A little aside:  my husband is Polish, and he confirms a Polish tradition about which I was until very recently unaware. On Christmas Eve, animals speak with human voices. I don't know exactly when on this date that occurs---I've never witnessed it with any of my previous animals---but today I'll keep a close watch over my cats and am ready with a list of questions for them ;)

    Peace & Joy to you!

    Insanity - a perfectly rational adjustment to an insane world. -RD Laing, psychiatrist and author (1927-1989)

    by politik on Fri Dec 24, 2010 at 06:09:17 AM PST

  •  What a beautiful idea: appreciation! (5+ / 0-)

    I hope your students know how lucky they are to have you.  More importantly, I hope they are smart enough to regard you as one of the best role models they have.


    You can't have everything. Where would you put it? ~ Steven Wright

    by madame defarge on Fri Dec 24, 2010 at 06:12:03 AM PST

  •  From another Jewish kid.... (9+ / 0-)

    with a different experience and different reactions:
    You write:

    We were of an age when there was not the sensitivity about singing Christmas carols in public schools, even though Murray Avenue Elementary, where we attended, had a significant portion of its student body which was Jewish.

    I'm a few years older than you, and raised in N.E. Washington D.C.  I was the only Jewish kid in my early elementary school classes.  Most of the Carols were O.K. but what's with that part about, "born is the king of Israel"  Israel had just been established, and there wasn't a king that I knew of.  And I was part of that new country, of the people, and my Rabbi rejected this king, and ridiculed him.  

    He never had to deal with the "goyem" that's gentiles, neither did my mother.  But I did.  So, the sensitivity was there, but there was no voice for it, so while others could have "chanaka bushes" sort of adapt, we didn't.  It probably explains some of the isolation that has defined my life.  Some, but not all.  Since others in my same situation have gone on to fame and fortune, actually quite a few.

    This is a difficult time for many, for the same reasons that it is a happy time, a time of rich memories of loving family and friends.  Many lack this. We who do have our reasons, fate, failure personal weakness.  And most of us manage to go on with our lives ,enjoying what we can and trying to accept the rest.

    But the these weeks of winter solstice, when the outside cold is a reminder of a warmth that is missing is at time quite bad, depressing. It's being outside looking in, and wishing.....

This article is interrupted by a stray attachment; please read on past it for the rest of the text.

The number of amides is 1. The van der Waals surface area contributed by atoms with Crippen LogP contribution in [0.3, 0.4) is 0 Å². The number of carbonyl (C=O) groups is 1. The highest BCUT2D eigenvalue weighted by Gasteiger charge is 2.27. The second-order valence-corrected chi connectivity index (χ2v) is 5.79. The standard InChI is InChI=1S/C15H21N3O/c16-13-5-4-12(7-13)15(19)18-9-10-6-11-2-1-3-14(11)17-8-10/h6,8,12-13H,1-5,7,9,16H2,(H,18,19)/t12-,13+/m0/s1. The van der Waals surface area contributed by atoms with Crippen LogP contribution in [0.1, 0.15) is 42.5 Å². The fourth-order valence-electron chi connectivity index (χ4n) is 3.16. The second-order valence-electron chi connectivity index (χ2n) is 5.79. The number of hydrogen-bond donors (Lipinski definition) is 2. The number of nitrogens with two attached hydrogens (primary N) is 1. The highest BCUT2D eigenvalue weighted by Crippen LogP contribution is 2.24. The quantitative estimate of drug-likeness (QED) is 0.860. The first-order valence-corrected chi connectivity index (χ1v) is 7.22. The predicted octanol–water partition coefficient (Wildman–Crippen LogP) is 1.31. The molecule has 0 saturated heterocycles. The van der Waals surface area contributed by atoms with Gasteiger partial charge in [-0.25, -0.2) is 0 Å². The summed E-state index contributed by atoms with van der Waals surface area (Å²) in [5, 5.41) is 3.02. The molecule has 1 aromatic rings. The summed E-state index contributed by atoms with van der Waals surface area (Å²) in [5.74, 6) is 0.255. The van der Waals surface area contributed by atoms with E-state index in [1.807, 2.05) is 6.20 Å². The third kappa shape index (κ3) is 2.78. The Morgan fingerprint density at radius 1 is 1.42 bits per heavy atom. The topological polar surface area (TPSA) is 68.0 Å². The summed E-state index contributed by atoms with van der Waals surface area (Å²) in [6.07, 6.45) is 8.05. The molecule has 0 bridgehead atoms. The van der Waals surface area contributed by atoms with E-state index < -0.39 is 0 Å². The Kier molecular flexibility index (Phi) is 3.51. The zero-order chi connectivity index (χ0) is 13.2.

Thanks for sharing your experiences with this group.

    •  and thanks for sharing yours (5+ / 0-)

      we all benefit from understanding the breadth of experiences different than our own.

      "what the best and wisest parent wants for his child is what we should want for all the children of the community" - John Dewey

      by teacherken on Fri Dec 24, 2010 at 06:48:07 AM PST

      [ Parent ]

    •  And I grew up (4+ / 0-)
      Recommended by:
      texasmom, ExStr8, arodb, Youffraita

      in the Bronx, in a school where the principal was an ordained rabbi and a large number of the teachers and students were Jewish, and still there were the carols.  I have always felt about Christmas that it isn't my holiday, and even when I would have a tree for my son who was not born Jewish, it felt separate from me, had nothing to do with me.  I used to say I was glad I was always in the orchestra, so I never had to learn the words to the carols.

      When shit happens, you get fertilized.

      by ramara on Fri Dec 24, 2010 at 08:08:18 AM PST

      [ Parent ]

  •  Thank you Ken, and Peace to you, and yours. (6+ / 0-)

    Tonight at midnight, we make our way up to the barn throught the snow where our livestock are and at the stroke of midnight, according to some German foldklore as told to me by wife, all of the animals will speak to us, and tell us their stories of the past year.  Of course, this has never happened in the past, but we are an optimistic lot, but I wouldn't put much hope in it happening this year....

    Just a funny tradition of ours, as we do give our four legged with fur coats "family" Xmas treats on this special day, and also give thanks that we are blessed with the lives that we have, and with all that we can be grateful for, especially the company of each other.

    I do wish they at least would say "thank you", though...

    Happy Holidays, and have a safe and healthy New Year.

    Hey Boehner and the Republicans: WHERE ARE THOSE JOBS YOU PROMISED????

    by LamontCranston on Fri Dec 24, 2010 at 06:38:34 AM PST

  •  Peace unto all (6+ / 0-)

    Namaste, Blessings, and Peace to all.

    "Shared pain is pain lessened; shared joy is joy increased."--Spider Robinson